borderlands featured image

Borderlands style texture creation

Ever wondered how to reverse-engineer the art that goes into AAA games? Follow along as I describe my process

UPDATE 7/22/2014:

I’ve created a video version of the tutorial! Check it out!!

Borderlands has an interesting art direction style, one that is easy to see and to talk about. I created the guy below in class as a demo of Borderlands style texture creation. (By the way, you can click on the images in this post to see them at full size.)Borderlands style texture creation 1

What a swell guy. If we take a look at his base geometry, though, we see he is pretty low-res. bl_tut_03

And what’s more, he didn’t need a lot of sculpting detail, either. I know from seeing the Polycount art dump of Borderlands that their artists created some fantastic high-res sculpts for their characters. For primary characters like Roland, Jack, or Axton, spending that kind of effort and detail really pays off.

But for other characters, like, say, a bandit who will be gunned down in a few seconds, who won’t be a talking NPC, we can get away with less detail.

For my character, I didn’t find that sculpted detail to be necessary, and I was able to create the most of the detail in the diffuse texture map.

Reference photos & Pants textures

I started with the pants. I had shot texture reference of these leather pants in a studio, and for my first attempt, I projected them on to my base geometry to form a basis for my texture.

Next, I processed them in Photoshop, looking for a quick solution. Searching the web, it seems like everyone tries to take shortcuts with the BL art style.

The main misconception is that Borderlands is just a simple cel-shaded art style, and that reducing a photo to a few flat colors with some outlines will do the trick.

Naturally I thought the exact same thing at first! I used the Cutout filter and ended up with this.Borderlands style texture creation 2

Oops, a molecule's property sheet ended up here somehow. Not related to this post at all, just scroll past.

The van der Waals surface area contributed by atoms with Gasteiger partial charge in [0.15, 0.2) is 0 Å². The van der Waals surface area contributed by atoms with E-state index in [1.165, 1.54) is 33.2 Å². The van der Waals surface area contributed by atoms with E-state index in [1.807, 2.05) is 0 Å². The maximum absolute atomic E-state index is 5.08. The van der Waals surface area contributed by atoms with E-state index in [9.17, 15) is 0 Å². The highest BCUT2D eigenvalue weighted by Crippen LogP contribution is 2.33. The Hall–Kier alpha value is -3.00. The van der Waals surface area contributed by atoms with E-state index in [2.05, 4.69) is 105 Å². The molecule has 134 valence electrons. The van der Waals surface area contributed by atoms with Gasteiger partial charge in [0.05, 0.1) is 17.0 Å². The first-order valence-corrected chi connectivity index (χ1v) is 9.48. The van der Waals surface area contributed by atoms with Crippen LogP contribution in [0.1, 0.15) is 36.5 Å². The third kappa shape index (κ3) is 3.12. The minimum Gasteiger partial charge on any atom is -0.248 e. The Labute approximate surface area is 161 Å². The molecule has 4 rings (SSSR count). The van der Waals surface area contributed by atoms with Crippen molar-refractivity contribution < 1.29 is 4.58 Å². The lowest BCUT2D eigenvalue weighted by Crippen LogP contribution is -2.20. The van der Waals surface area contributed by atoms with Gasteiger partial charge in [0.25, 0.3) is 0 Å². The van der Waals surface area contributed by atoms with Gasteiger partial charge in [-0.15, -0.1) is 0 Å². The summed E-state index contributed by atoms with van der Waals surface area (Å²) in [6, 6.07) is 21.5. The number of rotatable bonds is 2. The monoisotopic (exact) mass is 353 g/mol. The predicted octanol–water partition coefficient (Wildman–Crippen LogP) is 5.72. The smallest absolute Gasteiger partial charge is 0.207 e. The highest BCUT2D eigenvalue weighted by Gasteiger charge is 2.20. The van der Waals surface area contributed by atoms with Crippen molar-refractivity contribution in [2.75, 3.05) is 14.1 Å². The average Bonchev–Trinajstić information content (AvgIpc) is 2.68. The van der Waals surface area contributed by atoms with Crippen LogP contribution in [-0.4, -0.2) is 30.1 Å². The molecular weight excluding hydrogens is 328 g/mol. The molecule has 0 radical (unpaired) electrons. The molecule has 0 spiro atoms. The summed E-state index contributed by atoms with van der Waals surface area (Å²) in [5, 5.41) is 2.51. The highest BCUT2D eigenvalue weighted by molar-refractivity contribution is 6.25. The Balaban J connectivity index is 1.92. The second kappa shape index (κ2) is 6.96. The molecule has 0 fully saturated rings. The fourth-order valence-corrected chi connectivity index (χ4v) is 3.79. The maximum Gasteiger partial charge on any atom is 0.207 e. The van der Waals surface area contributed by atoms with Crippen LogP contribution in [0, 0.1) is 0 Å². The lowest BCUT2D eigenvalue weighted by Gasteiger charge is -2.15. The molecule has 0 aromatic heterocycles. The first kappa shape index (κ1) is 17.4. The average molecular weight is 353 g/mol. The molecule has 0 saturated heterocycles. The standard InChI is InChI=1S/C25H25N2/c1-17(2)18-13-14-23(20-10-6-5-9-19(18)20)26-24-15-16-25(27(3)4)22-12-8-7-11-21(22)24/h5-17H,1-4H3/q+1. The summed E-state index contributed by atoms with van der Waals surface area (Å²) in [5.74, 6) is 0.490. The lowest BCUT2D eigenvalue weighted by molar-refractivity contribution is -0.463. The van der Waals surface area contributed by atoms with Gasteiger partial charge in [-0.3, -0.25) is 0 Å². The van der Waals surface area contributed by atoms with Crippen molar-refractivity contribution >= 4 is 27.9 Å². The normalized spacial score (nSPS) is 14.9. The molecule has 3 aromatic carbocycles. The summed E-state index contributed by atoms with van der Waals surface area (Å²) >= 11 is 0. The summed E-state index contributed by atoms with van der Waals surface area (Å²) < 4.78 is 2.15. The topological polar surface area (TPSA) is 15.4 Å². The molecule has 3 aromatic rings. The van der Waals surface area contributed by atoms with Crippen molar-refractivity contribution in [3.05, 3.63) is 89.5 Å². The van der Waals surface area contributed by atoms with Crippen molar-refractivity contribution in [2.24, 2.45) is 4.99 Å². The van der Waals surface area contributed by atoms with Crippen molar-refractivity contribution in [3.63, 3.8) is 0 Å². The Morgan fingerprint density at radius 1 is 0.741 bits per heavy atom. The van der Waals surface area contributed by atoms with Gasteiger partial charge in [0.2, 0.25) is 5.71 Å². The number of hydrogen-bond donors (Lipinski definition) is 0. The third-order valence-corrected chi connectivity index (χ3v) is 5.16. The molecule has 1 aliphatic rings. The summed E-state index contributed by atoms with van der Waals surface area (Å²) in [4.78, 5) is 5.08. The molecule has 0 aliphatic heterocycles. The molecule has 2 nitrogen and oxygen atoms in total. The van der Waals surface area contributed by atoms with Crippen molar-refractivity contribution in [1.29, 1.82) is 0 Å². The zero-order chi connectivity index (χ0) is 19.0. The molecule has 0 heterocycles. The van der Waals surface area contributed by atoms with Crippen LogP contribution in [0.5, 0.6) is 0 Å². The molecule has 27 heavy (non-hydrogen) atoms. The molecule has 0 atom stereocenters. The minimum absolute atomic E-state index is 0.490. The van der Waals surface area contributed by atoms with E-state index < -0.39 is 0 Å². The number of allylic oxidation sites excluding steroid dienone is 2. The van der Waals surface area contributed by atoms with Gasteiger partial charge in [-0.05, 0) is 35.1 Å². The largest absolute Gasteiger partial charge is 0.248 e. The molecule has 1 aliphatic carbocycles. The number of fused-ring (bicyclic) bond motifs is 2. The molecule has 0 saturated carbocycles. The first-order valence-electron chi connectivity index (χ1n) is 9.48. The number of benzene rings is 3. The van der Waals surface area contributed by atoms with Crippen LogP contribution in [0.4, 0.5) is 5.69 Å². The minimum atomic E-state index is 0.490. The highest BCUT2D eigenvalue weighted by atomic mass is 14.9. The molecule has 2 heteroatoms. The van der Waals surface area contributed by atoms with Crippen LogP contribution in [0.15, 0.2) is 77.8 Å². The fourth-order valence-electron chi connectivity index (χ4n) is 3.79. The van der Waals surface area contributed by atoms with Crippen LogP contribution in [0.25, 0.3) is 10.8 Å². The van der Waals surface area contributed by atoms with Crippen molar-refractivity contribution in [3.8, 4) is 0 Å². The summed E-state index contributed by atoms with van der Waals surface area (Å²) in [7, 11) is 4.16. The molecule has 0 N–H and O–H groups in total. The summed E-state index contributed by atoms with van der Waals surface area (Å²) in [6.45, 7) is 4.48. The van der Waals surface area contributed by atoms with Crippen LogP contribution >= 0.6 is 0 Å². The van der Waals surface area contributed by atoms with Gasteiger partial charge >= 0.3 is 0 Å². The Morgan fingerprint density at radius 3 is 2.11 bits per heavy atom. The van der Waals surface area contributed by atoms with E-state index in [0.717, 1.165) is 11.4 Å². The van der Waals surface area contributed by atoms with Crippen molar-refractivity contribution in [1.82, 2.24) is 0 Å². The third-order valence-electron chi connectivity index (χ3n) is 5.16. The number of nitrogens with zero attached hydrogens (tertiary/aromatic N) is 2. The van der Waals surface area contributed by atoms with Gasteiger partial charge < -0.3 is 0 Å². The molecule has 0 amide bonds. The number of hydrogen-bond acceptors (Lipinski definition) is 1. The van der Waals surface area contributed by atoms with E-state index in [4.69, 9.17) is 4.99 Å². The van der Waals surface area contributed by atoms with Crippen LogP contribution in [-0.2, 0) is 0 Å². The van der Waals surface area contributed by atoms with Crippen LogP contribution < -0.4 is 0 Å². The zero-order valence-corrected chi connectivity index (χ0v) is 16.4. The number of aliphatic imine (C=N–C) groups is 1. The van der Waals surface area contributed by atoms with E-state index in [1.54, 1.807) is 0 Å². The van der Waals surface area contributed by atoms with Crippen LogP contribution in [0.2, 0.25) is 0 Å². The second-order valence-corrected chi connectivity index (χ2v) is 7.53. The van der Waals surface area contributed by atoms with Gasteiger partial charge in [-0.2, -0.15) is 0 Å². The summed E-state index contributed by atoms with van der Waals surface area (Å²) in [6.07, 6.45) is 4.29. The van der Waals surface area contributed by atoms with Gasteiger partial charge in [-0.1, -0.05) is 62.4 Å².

The Cutout filter definitely simplified my photoref texture, but it also produced a pretty noisy texture that didn’t read right.

I tried cleaning it up by hand-painting parts of it to sharpen up the shapes, but also to add a bit more value contrast. Notice that the previous image has only two or three distinct values, whereas my new painted version has a few more brights and darks.Borderlands style texture creation 3

Uh, where am I?

I played around with that style for a while and became sidetracked, eventually painting a texture that looked like this.

Obviously the wrong direction. I found myself stuck on the clothing of the character, so I turned instead to the base anatomy.Borderlands style texture creation 4

Still, I spent a bit of time on that sidetrack, eventually sculpting the character to match that texture style.

While I may have wasted time, the muscle detail I created for his arm really helped when creating the BL-style textures. So at least there was some benefit to the sidetrack.Borderlands style texture creation 5

That high res sculpt added crevice detail

I used that sculpt detail and created a crevice map, painting all the low points between muscles with dark, and brightening up high points to show off striations or bones. I ended up with something like this:Borderlands style texture creation 6

Once I had that, I started experimenting with the distinctive Borderlands outlines.

The sketchy lines on the characters remind me more of comic books than anything, so I started creating a comic-book-style musculature.

Next: more detailed line drawing.

14 thoughts on “Borderlands style texture creation”

  1. Hey I’m trying to make a game and I like the way borderlands textures have that black border I’m trying to make a gravel ground and need an overlay texture like the watercolor splash look like you have up but I need it to texture any ideas on where I could find art online like that that can tile so that the overlay doesn’t make it look like it’s noticeable if that makes sense

    1. Do an image search for watercolors. As for making it tileable, you will probably have to do that yourself, finding a texture like that, that also tiles, is a tall order.

    1. I think training artists to work in this style would be the most important (and time consuming part). I don’t think there is a way to ‘automate’ it, so to speak.

      And a shared is definitely the way think go! I only did it this way because it is quick and easy.

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